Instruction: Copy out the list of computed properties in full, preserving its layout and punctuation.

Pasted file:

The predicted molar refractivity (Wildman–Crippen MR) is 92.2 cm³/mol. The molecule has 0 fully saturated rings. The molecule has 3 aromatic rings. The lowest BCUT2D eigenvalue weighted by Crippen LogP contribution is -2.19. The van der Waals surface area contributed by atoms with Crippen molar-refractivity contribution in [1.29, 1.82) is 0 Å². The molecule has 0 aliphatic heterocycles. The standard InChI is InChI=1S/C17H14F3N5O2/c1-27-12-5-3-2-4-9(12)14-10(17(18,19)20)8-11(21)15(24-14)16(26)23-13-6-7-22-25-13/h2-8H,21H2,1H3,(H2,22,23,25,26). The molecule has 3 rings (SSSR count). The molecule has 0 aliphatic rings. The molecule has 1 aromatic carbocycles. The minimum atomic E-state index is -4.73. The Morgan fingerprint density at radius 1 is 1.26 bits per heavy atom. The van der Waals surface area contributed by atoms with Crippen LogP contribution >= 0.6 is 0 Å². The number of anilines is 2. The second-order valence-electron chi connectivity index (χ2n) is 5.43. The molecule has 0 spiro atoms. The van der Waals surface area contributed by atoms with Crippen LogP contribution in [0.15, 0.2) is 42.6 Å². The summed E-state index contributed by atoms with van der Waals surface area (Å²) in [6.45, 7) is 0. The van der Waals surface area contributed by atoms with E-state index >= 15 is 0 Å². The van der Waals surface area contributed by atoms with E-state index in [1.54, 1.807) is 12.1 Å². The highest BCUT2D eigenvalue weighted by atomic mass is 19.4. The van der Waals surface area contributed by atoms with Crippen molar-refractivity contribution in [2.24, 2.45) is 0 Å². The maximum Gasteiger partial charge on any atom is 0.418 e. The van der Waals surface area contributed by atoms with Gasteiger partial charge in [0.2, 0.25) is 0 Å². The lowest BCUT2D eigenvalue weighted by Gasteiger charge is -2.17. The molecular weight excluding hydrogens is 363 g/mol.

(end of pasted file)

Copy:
The predicted molar refractivity (Wildman–Crippen MR) is 92.2 cm³/mol. The molecule has 0 fully saturated rings. The molecule has 3 aromatic rings. The lowest BCUT2D eigenvalue weighted by Crippen LogP contribution is -2.19. The van der Waals surface area contributed by atoms with Crippen molar-refractivity contribution in [1.29, 1.82) is 0 Å². The molecule has 0 aliphatic heterocycles. The standard InChI is InChI=1S/C17H14F3N5O2/c1-27-12-5-3-2-4-9(12)14-10(17(18,19)20)8-11(21)15(24-14)16(26)23-13-6-7-22-25-13/h2-8H,21H2,1H3,(H2,22,23,25,26). The molecule has 3 rings (SSSR count). The molecule has 0 aliphatic rings. The molecule has 1 aromatic carbocycles. The minimum atomic E-state index is -4.73. The Morgan fingerprint density at radius 1 is 1.26 bits per heavy atom. The van der Waals surface area contributed by atoms with Crippen LogP contribution >= 0.6 is 0 Å². The number of anilines is 2. The second-order valence-electron chi connectivity index (χ2n) is 5.43. The molecule has 0 spiro atoms. The van der Waals surface area contributed by atoms with Crippen LogP contribution in [0.15, 0.2) is 42.6 Å². The summed E-state index contributed by atoms with van der Waals surface area (Å²) in [6.45, 7) is 0. The van der Waals surface area contributed by atoms with E-state index >= 15 is 0 Å². The van der Waals surface area contributed by atoms with E-state index in [1.54, 1.807) is 12.1 Å². The highest BCUT2D eigenvalue weighted by atomic mass is 19.4. The van der Waals surface area contributed by atoms with Crippen molar-refractivity contribution in [2.24, 2.45) is 0 Å². The maximum Gasteiger partial charge on any atom is 0.418 e. The van der Waals surface area contributed by atoms with Gasteiger partial charge in [0.2, 0.25) is 0 Å². The lowest BCUT2D eigenvalue weighted by Gasteiger charge is -2.17. The molecular weight excluding hydrogens is 363 g/mol.